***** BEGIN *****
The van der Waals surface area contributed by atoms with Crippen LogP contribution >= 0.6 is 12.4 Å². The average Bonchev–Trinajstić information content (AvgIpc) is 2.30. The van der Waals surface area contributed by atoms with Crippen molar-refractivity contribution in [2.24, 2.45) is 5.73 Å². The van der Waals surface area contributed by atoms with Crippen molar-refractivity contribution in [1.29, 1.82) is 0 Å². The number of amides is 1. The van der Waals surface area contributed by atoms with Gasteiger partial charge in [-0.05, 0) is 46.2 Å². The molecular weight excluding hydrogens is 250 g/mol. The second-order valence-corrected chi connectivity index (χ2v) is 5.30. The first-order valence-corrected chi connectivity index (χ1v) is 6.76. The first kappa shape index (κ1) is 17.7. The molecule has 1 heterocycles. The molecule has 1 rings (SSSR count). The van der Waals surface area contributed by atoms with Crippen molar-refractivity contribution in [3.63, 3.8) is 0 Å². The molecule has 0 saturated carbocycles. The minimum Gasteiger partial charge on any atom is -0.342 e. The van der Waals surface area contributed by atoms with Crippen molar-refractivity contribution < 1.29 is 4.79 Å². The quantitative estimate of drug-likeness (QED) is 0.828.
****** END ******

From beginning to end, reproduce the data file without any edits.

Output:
The van der Waals surface area contributed by atoms with Crippen LogP contribution >= 0.6 is 12.4 Å². The average Bonchev–Trinajstić information content (AvgIpc) is 2.30. The van der Waals surface area contributed by atoms with Crippen molar-refractivity contribution in [2.24, 2.45) is 5.73 Å². The van der Waals surface area contributed by atoms with Crippen molar-refractivity contribution in [1.29, 1.82) is 0 Å². The number of amides is 1. The van der Waals surface area contributed by atoms with Gasteiger partial charge in [-0.05, 0) is 46.2 Å². The molecular weight excluding hydrogens is 250 g/mol. The second-order valence-corrected chi connectivity index (χ2v) is 5.30. The first-order valence-corrected chi connectivity index (χ1v) is 6.76. The first kappa shape index (κ1) is 17.7. The molecule has 1 heterocycles. The molecule has 1 rings (SSSR count). The van der Waals surface area contributed by atoms with Crippen molar-refractivity contribution in [3.63, 3.8) is 0 Å². The molecule has 0 saturated carbocycles. The minimum Gasteiger partial charge on any atom is -0.342 e. The van der Waals surface area contributed by atoms with Crippen molar-refractivity contribution < 1.29 is 4.79 Å². The quantitative estimate of drug-likeness (QED) is 0.828.